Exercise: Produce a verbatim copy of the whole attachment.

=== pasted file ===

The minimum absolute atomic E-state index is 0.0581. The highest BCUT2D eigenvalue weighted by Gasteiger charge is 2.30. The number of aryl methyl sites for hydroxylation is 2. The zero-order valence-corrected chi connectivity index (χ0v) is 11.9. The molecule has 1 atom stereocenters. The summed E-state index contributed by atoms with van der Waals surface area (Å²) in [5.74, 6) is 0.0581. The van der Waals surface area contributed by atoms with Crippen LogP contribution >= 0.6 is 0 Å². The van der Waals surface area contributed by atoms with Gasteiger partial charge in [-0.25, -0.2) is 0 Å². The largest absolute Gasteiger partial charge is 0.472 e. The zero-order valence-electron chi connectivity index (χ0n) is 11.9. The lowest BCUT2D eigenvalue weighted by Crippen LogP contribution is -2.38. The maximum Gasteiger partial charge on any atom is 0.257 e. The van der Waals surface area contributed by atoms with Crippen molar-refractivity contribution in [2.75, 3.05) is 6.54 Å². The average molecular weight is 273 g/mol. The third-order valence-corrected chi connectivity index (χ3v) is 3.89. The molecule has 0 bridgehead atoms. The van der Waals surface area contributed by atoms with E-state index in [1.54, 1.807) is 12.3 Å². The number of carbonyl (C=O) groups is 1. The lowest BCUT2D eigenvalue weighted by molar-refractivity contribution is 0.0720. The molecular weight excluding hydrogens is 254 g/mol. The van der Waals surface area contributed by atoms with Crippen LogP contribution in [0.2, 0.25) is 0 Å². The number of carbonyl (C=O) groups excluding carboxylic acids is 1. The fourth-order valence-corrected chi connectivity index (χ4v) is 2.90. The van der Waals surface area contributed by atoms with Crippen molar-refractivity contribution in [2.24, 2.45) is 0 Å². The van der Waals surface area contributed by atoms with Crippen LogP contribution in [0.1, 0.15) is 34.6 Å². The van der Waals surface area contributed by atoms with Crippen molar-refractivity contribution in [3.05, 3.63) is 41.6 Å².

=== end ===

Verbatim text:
The minimum absolute atomic E-state index is 0.0581. The highest BCUT2D eigenvalue weighted by Gasteiger charge is 2.30. The number of aryl methyl sites for hydroxylation is 2. The zero-order valence-corrected chi connectivity index (χ0v) is 11.9. The molecule has 1 atom stereocenters. The summed E-state index contributed by atoms with van der Waals surface area (Å²) in [5.74, 6) is 0.0581. The van der Waals surface area contributed by atoms with Crippen LogP contribution >= 0.6 is 0 Å². The van der Waals surface area contributed by atoms with Gasteiger partial charge in [-0.25, -0.2) is 0 Å². The largest absolute Gasteiger partial charge is 0.472 e. The zero-order valence-electron chi connectivity index (χ0n) is 11.9. The lowest BCUT2D eigenvalue weighted by Crippen LogP contribution is -2.38. The maximum Gasteiger partial charge on any atom is 0.257 e. The van der Waals surface area contributed by atoms with Crippen molar-refractivity contribution in [2.75, 3.05) is 6.54 Å². The average molecular weight is 273 g/mol. The third-order valence-corrected chi connectivity index (χ3v) is 3.89. The molecule has 0 bridgehead atoms. The van der Waals surface area contributed by atoms with E-state index in [1.54, 1.807) is 12.3 Å². The number of carbonyl (C=O) groups is 1. The lowest BCUT2D eigenvalue weighted by molar-refractivity contribution is 0.0720. The molecular weight excluding hydrogens is 254 g/mol. The van der Waals surface area contributed by atoms with Crippen LogP contribution in [0.2, 0.25) is 0 Å². The number of carbonyl (C=O) groups excluding carboxylic acids is 1. The fourth-order valence-corrected chi connectivity index (χ4v) is 2.90. The van der Waals surface area contributed by atoms with Crippen molar-refractivity contribution in [2.24, 2.45) is 0 Å². The van der Waals surface area contributed by atoms with Crippen LogP contribution in [0.1, 0.15) is 34.6 Å². The van der Waals surface area contributed by atoms with Crippen molar-refractivity contribution in [3.05, 3.63) is 41.6 Å².